Blog on the Run: Reloaded

Sunday, February 7, 2010 12:27 am

Odds and ends for 2/6

New York’s attorney general comes down hard on Ken Lewis and Joseph Price in a civil lawsuit, alleging that the Bank of America CEO and CFO misled not only the bank’s shareholders but also their own board, the company’s lawyers and the public as to the amount of water Merrill Lynch was taking on when BAC acquired it — an amount sufficient to have taken BAC down too without a taxpayer bailout. While we wonder why Lewis and Price remain unindicted comes news that Lewis’s attorneys intend to call Hank Paulson and Ben Bernanke to testify in his defense. If my 401k and kids’ college funds weren’t so devastated, I’d be buying popcorn.

The United States attorney general comes down hard on Mitch “WATB” McConnell and other Republicans who think there’s any sort of basis in fact or law for trying the Underpants Bomber anywhere but U.S. District Court. Read the whole thing; it is full of Win.

If he legally changed his name to “Enormous Genitals,”* do you think it would help?: Pakistani career diplomat Akbar Zeb has been rejected by Saudi Arabia as ambassador to that country because his name translates into Arabic as “biggest d**k.” You laugh, but the United Arab Emirates rejected him earlier for the same reason. (h/t: Fred)

*Movie reference:

UPDATE: Fred says we missed a chance by not including this, and I agree:

Shredding the Constitution. Again: The U.S. government was surveilling an American citizen, Anwar al-Awlaki, for months and months and never came up with any basis for indicting him. And yet, somehow, he ends up on an assassination list, in apparent violation of at least three different amendments to the Constitution. Someone want to explain to me how this works?

Fritz Kraemer: the biggest warmonger you’ve never heard of.

How good are you at assessing risk — in particular the risk that what you think about a particular subject might be wrong? You can take a test here to find out. The higher your score (perfect is 100), the more willing you are to consider the possibility that what you think you know is actually wrong. I scored 93, which probably comes as a surprise to everyone who considers me dogmatic. It doesn’t surprise me for two reasons: 1) In 25 years of journalism, you learn to do your homework. So on stuff that I was confident I was right on, I was confident for a reason, and I didn’t hedge my bets, so to speak, during the test. 2) In 25 years of journalism, you also learn not to lean too hard on stuff of which you’re not confident, because the consequences can be much worse than just getting a fact wrong. They can include getting fired and sued. So on questions where I wasn’t certain, particularly those containing multiple factual assertions, I usually chose the “just have no freakin’ idea” option and didn’t feel any shame about doing it.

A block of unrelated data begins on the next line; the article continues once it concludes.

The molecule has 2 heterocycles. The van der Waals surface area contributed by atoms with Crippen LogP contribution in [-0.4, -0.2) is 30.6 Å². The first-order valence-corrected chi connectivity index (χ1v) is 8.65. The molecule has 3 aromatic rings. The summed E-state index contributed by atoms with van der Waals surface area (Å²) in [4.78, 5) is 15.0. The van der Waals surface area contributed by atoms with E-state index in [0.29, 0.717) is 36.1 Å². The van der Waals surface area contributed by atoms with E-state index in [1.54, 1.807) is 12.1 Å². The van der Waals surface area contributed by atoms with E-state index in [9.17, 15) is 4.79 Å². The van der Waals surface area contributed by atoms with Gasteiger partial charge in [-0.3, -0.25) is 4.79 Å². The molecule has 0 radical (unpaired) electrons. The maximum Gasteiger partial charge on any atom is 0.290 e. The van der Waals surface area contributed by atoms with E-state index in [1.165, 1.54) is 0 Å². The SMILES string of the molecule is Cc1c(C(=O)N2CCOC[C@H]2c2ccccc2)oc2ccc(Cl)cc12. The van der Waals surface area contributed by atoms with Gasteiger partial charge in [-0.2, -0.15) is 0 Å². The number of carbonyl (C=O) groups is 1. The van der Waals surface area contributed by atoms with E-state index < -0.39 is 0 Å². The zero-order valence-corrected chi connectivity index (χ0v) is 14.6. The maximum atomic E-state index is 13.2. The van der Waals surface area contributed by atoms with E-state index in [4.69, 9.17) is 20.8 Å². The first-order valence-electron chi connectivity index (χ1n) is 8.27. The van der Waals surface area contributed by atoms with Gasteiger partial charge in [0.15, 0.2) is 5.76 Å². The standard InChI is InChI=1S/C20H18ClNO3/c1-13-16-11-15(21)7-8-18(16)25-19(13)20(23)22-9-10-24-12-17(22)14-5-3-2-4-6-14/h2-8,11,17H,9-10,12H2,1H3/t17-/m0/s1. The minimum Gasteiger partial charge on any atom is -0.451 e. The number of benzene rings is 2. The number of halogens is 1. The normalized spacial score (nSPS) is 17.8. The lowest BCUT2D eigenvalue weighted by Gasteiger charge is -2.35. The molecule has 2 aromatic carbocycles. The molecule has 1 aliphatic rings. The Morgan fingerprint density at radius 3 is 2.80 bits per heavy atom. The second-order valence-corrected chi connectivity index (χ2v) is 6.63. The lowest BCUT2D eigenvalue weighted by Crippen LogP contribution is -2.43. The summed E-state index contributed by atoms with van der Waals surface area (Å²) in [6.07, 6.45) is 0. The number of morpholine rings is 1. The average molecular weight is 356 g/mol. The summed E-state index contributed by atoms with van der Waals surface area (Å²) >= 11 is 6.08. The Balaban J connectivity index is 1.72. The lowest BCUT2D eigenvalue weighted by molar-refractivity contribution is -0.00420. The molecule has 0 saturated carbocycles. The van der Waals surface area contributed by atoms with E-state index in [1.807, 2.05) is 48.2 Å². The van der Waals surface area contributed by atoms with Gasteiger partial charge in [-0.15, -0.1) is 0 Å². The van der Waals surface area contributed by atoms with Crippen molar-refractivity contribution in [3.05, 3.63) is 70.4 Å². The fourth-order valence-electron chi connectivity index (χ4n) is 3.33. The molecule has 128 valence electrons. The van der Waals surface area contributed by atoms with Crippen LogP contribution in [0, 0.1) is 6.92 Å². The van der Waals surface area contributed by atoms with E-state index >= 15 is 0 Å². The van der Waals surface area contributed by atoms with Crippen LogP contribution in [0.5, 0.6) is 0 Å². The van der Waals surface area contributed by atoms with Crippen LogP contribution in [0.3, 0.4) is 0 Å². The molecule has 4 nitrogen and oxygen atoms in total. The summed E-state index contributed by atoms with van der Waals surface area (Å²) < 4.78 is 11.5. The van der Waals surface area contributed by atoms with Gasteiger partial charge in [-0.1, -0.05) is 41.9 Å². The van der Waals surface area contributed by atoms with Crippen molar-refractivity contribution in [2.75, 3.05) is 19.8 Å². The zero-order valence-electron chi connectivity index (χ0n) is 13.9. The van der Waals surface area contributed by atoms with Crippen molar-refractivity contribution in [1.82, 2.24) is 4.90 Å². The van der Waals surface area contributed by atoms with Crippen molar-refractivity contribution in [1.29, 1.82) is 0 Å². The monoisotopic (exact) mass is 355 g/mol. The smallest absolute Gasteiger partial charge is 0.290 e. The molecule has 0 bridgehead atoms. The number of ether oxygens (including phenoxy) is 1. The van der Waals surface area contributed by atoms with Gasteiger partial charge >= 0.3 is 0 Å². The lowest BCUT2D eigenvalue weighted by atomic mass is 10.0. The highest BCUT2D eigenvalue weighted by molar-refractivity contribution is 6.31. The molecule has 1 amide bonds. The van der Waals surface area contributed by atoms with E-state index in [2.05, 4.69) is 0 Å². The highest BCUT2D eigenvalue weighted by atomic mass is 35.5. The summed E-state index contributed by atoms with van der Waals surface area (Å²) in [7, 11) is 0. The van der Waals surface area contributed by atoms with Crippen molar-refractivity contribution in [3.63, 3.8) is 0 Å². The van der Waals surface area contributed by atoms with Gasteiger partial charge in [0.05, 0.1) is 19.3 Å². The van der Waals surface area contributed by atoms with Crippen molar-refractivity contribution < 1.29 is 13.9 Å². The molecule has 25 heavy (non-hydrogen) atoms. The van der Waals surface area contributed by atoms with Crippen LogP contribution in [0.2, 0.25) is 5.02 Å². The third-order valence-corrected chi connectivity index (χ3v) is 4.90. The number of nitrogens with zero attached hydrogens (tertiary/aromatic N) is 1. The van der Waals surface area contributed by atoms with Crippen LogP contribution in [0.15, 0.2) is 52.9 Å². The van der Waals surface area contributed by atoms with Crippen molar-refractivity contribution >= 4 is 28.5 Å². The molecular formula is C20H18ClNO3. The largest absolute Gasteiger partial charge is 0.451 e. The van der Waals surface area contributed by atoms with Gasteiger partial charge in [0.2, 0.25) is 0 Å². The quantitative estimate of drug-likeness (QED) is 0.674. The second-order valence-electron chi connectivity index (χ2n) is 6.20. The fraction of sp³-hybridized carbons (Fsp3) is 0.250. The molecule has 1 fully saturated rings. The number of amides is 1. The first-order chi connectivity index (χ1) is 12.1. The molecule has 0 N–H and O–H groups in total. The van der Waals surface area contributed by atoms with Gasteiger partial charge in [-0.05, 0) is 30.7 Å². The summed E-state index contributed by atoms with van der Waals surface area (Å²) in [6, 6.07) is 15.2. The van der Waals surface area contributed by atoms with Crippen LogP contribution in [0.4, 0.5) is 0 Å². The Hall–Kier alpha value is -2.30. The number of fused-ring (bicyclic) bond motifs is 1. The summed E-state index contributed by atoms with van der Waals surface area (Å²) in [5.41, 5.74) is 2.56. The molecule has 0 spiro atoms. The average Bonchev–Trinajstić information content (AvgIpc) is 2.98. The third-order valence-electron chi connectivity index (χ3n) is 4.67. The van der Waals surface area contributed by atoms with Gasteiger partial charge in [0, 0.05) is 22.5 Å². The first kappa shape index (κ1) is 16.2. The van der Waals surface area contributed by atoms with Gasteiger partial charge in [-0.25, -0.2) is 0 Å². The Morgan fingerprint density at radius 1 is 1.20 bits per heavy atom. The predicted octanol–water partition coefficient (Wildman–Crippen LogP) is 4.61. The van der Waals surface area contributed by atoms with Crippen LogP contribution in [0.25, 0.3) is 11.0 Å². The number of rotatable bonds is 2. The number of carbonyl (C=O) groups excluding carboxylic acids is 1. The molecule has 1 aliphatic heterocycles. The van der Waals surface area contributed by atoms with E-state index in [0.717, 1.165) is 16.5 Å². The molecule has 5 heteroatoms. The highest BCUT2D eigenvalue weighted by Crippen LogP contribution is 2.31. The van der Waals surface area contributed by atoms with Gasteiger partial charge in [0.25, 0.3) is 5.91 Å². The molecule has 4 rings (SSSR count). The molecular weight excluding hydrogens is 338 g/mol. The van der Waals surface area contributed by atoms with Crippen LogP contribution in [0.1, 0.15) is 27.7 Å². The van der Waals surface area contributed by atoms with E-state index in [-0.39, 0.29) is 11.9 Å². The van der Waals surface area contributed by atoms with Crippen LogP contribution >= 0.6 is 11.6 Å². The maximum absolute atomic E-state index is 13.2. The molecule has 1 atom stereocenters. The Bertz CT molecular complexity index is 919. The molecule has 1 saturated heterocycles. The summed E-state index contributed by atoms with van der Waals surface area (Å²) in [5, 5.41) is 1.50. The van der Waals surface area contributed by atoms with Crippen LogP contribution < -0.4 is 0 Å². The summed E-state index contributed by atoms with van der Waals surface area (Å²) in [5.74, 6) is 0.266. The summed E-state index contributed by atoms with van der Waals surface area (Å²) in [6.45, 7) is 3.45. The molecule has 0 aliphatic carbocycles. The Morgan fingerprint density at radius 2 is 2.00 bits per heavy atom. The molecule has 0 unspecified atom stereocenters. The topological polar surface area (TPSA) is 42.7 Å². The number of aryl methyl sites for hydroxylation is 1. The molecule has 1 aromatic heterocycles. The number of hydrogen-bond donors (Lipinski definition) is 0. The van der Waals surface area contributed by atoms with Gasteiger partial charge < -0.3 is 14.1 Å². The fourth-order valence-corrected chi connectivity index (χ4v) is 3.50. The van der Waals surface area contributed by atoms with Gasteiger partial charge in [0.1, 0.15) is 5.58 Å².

Tom Tancredo thinks we need a “civic literacy test” that people must pass to be able to vote. So Eli says, OK, fine, let’s get some answers to these questions.

Obama’s ugly budget would look even uglier if Fannie Mae and Freddie Mac liabilities — which, since Christmas Eve, have been potentially unlimited — had been on budget. But, in a trick Bloomberg calls “worthy of Enron,” they were left off.

Multiple personalities; or, IOKIYAR: Rep. Pete Hoekstra, who went all “Pulp Fiction” on Nancy Pelosi months ago for accusing the CIA of lying to Congress, is accusing the CIA of lying to Congress.

What is the Obama Justice Department hiding, and why are Senate Democrats helping them?: Dawn Johnsen’s nomination to head Justice’s Office of Legal Counsel should have been approved months ago; instead, it’s “hung up.” Again. For reasons that make sense only if you believe that Obama doesn’t really want her but also doesn’t want to take the PR hit for pulling her nomination. Memo: Dumping all over your friends is a real good way to get your base fired up to turn out in a challenging midterm election. Not.

How Republicans are trying to recruit more women: “Women sometimes need a little more handholding, or they need their friends to help them make a decision,” Republican National Committee co-chair Jan Larimer said. Ooooo-kay.